• Trying something different requires a strong vision and process but also allows for flexibility: A strong vision and supporting process is essential to maintain the direction and integrity of an ecovillage development, in particular when complex interrelated issues arise. However the construction of the elements needs to be flexible and supported by collaborative working relationships between the contractor and developer to respond to challenges as they arise.
  • Off-grid water servicing is possible in urban developments: Using an integrated water management system, it is possible to develop a community that has a very low impact on the environment, on local and regional sources of water, and on local waterways. To achieve this, designers must be systems thinkers and capable of detailed design using complex analysis.

A look at the Ecovillage at Currumbin


While at the moment is it unlikely that the fully decentralised Currumbin Ecovillage solutions can be taken directly into mainstream urban development, the demonstrated use of rainwater tanks to support household potable water in an urban environment can be replicated.  The size of the storage will depend on the local rainfall patterns, projected water demand and availability of alternative water supplies for non-potable uses.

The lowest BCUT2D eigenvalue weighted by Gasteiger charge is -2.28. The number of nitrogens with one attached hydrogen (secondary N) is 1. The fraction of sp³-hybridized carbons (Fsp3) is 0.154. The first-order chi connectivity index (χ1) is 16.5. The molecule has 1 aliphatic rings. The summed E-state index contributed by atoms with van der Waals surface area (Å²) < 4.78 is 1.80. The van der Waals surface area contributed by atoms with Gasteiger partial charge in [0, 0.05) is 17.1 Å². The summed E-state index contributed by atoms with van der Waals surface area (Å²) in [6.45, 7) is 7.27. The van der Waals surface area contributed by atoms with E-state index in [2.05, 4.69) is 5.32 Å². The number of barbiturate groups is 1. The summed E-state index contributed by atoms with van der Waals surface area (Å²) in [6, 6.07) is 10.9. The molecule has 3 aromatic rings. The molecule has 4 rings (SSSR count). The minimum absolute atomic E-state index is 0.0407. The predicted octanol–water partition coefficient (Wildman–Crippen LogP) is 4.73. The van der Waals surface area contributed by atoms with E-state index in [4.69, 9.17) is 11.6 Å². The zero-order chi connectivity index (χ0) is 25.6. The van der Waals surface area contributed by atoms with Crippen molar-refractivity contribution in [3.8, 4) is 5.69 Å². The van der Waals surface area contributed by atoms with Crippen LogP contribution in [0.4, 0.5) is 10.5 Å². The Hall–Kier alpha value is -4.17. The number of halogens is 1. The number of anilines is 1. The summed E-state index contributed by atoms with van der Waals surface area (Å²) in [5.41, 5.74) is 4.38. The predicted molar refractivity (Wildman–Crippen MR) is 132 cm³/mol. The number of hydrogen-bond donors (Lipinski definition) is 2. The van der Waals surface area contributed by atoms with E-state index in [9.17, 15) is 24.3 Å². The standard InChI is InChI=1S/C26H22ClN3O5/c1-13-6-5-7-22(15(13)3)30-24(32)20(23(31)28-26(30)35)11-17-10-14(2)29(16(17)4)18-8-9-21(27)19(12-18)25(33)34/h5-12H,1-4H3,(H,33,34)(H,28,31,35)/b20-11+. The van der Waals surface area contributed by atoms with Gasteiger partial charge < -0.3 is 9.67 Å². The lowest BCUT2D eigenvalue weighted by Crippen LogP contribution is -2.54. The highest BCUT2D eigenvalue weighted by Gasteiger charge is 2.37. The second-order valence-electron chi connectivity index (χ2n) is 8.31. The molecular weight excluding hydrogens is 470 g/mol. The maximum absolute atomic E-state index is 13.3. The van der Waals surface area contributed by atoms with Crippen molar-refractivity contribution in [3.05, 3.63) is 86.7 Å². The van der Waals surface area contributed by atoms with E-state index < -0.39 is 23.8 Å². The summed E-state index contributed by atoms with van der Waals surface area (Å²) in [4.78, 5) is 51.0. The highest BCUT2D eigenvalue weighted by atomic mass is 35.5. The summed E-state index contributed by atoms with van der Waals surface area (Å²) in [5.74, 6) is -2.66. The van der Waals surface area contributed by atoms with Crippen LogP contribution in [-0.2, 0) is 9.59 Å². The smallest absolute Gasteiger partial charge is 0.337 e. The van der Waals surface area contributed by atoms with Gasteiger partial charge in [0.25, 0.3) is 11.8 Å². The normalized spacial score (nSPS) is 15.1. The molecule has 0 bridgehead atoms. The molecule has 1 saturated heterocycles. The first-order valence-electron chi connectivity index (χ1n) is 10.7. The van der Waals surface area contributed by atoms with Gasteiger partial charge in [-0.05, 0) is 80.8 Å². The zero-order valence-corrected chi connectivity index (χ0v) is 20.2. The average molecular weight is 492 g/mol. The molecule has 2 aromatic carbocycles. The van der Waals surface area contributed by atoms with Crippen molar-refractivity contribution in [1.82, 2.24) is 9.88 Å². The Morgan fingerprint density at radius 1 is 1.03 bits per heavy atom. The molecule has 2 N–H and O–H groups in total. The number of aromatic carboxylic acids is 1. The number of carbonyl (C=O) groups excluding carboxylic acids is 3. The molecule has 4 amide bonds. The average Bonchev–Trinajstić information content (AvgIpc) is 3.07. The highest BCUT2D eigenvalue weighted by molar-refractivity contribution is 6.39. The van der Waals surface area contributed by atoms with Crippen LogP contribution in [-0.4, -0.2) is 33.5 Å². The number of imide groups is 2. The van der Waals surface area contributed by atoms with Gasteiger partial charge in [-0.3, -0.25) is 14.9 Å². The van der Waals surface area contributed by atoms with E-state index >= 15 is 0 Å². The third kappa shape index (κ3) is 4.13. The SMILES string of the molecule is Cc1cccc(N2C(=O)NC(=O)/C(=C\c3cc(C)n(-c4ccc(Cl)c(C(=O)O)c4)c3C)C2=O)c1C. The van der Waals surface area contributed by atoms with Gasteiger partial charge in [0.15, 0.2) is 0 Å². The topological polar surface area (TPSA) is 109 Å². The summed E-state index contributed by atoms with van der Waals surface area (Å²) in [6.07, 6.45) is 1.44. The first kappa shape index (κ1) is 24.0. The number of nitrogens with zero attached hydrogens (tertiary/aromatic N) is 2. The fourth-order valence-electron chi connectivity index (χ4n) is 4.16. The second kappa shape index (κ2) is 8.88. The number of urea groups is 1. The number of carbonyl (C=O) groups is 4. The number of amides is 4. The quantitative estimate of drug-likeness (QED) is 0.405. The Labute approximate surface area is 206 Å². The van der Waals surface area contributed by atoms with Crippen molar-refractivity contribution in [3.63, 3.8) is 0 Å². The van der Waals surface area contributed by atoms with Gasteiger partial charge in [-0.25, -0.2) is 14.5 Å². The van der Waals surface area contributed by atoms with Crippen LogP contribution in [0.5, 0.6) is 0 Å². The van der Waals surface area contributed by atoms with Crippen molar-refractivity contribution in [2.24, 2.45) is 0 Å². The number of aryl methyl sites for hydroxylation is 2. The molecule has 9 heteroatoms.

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Currumbin Valley, QLD, Australia


Land Matters Currumbin Valley

Bligh Tanner

City of Gold Coast


The Ecovillage has won over 33 awards, including:

The World's Best Environmental Development (FIABCI Prix D'Excellence Award)
Most Sustainable Development 2006 (Queensland Environmental Protection Agency Award)
Best Sustainable Development and Best Small Subdivision in 2006 (Urban Development Institute of Australia, Qld)

The outcomes

Cities providing ecosystem services

  • Reduced excess stormwater entering waterways:  Capturing rainwater before it becomes stormwater runoff reduces volumes of excess runoff entering waterways, reducing erosion risk and improving waterway health.

Cities as water supply catchments

  • Harvested roof water can meet urban demands:  The Ecovillage demonstrates that appropriately sized rainwater tanks are able to supply the potable water requirements for each household.

Cities comprising water sensitive communities

  • Committed and informed residents:  The upfront design requirements and ongoing household monitoring of water use has created a water sensitive community that is committed to sustainable water management.

Business case

Costs Benefits
  • Residents need to pay for the upfront cost of the large rainwater tanks.
  • Residents do not have to pay ongoing water supply costs from a mains network because they are completely off-grid for water supply.
  • Environmental and social benefits of using rainwater including reduced flows entering and damaging waterways.